Obsession (for women, 1985) and Obsession for men (1986) were the natural products of such a period. Loud, brash, gold jewelry statement, knock-your-socks-off scents, full of the inherited warmth of their French counterparts (the success of the Opium perfume by Yves Saint Laurent fresh on the collective memory), but very American in their stylized presentation. And who could forget those infamous advertisements with the naked bodies standing atop a hammock in black and white, shot by Bruce Weber? Ann Gottlieb, creative director for Klein fragrances and responsible for countless commercial hits for countless brands, had demanded "sexy with a touch of raunchiness" and possibly, as it has been argued, got the balance reversed. But that's not a bad thing.

The person credited with the creation of Obsession for Men, a certain Robert Slattery, unaccredited for anything else, got the raunchy and sexy in spades by relying on the tension between trustworthy materials: mandarin on top contrasting with warm amber on the bottom, nutmeg and cinnamon spicing it up, giving a certain piquancy which recalls a man-made space somewhere in the late 80s, early 90s; gregarious, evening-time, where people smoke and drink freely, and where confident men in lots of aftershave prowl for the casual encounters of the evening, their own clean sweat mingled with the adrenaline of the flirting. It was a happier time, a less controlled time, and a time when anything seemed possible. Or, perhaps, it was a time when we felt ready for anything.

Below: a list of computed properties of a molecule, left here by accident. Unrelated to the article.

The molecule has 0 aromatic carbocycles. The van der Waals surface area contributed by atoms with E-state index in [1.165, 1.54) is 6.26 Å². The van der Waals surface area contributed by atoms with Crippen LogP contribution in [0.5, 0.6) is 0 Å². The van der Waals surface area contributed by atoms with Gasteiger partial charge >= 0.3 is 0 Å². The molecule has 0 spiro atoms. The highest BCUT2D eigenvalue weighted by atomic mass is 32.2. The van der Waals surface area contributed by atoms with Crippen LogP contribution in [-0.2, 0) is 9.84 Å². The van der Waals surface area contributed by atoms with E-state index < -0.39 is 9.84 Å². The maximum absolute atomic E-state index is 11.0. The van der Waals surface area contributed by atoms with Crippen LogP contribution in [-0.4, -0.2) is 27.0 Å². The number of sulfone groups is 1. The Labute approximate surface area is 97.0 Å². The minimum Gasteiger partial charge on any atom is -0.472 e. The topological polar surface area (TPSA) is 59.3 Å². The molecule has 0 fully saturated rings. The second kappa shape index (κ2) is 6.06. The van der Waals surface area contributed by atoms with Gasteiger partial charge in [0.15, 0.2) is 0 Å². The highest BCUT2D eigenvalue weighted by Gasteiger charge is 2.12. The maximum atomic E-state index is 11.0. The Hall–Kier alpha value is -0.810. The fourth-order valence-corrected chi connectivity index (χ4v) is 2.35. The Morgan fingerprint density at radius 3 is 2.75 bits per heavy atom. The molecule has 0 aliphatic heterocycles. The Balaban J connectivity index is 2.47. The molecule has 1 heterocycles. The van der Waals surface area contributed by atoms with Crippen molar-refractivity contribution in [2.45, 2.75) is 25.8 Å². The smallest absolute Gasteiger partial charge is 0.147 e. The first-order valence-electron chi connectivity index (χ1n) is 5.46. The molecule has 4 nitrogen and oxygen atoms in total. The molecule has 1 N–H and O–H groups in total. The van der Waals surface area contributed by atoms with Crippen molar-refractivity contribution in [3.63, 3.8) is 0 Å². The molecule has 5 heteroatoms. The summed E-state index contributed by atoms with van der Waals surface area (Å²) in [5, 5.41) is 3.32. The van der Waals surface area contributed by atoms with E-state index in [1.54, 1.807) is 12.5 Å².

Obsession for Men in its current format feels watered down and lacking that density which sealed its unmistakable presence, but it still is a great trip down memory lane.

Friday, October 5, 2018

Hermes Eau d'Hermes: Thoughts on Revisiting a Classic

Choosing an Hermès fragrance is, to me, an embarrasement of riches. The brand is among my very favorites for several reasons; most important of all is that their axiom of effortless luxury is very simpatico to my own aesthetic values. I love so many of their fragrant canon...In the end if put into the position to choose, I have to distill the exercise into a search for clarity. In that field, two clear contestants came head and shoulders above: Terre d'Hermès and the original Eau d'Hermès. After all the latter is advertised as being "l'eau de la terre d'Hermès depuis 1951" (i.e. Hermes's essence since 1951)